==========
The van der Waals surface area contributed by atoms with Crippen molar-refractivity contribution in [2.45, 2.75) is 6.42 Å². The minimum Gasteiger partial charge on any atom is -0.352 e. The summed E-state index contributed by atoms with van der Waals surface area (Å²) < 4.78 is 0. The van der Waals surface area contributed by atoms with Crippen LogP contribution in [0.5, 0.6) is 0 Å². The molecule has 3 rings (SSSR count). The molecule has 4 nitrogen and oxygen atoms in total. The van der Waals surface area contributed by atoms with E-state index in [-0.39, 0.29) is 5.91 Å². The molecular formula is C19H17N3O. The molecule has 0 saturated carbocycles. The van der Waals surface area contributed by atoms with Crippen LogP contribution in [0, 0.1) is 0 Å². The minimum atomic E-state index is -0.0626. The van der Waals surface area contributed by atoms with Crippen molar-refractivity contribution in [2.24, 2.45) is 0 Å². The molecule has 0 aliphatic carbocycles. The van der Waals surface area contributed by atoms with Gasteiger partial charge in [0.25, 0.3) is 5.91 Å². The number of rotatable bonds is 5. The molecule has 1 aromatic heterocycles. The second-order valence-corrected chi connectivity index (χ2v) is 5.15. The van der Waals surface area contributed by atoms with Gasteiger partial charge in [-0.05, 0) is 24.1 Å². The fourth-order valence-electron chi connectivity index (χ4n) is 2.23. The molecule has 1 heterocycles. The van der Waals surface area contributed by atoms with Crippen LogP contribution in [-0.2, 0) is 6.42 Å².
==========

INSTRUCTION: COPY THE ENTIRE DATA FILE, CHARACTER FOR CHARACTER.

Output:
The van der Waals surface area contributed by atoms with Crippen molar-refractivity contribution in [2.45, 2.75) is 6.42 Å². The minimum Gasteiger partial charge on any atom is -0.352 e. The summed E-state index contributed by atoms with van der Waals surface area (Å²) < 4.78 is 0. The van der Waals surface area contributed by atoms with Crippen LogP contribution in [0.5, 0.6) is 0 Å². The molecule has 3 rings (SSSR count). The molecule has 4 nitrogen and oxygen atoms in total. The van der Waals surface area contributed by atoms with E-state index in [-0.39, 0.29) is 5.91 Å². The molecular formula is C19H17N3O. The molecule has 0 saturated carbocycles. The van der Waals surface area contributed by atoms with Crippen LogP contribution in [0, 0.1) is 0 Å². The minimum atomic E-state index is -0.0626. The van der Waals surface area contributed by atoms with Crippen molar-refractivity contribution in [2.24, 2.45) is 0 Å². The molecule has 0 aliphatic carbocycles. The van der Waals surface area contributed by atoms with Gasteiger partial charge in [0.25, 0.3) is 5.91 Å². The number of rotatable bonds is 5. The molecule has 1 aromatic heterocycles. The second-order valence-corrected chi connectivity index (χ2v) is 5.15. The van der Waals surface area contributed by atoms with Gasteiger partial charge in [-0.05, 0) is 24.1 Å². The fourth-order valence-electron chi connectivity index (χ4n) is 2.23. The molecule has 1 heterocycles. The van der Waals surface area contributed by atoms with Crippen LogP contribution in [-0.2, 0) is 6.42 Å².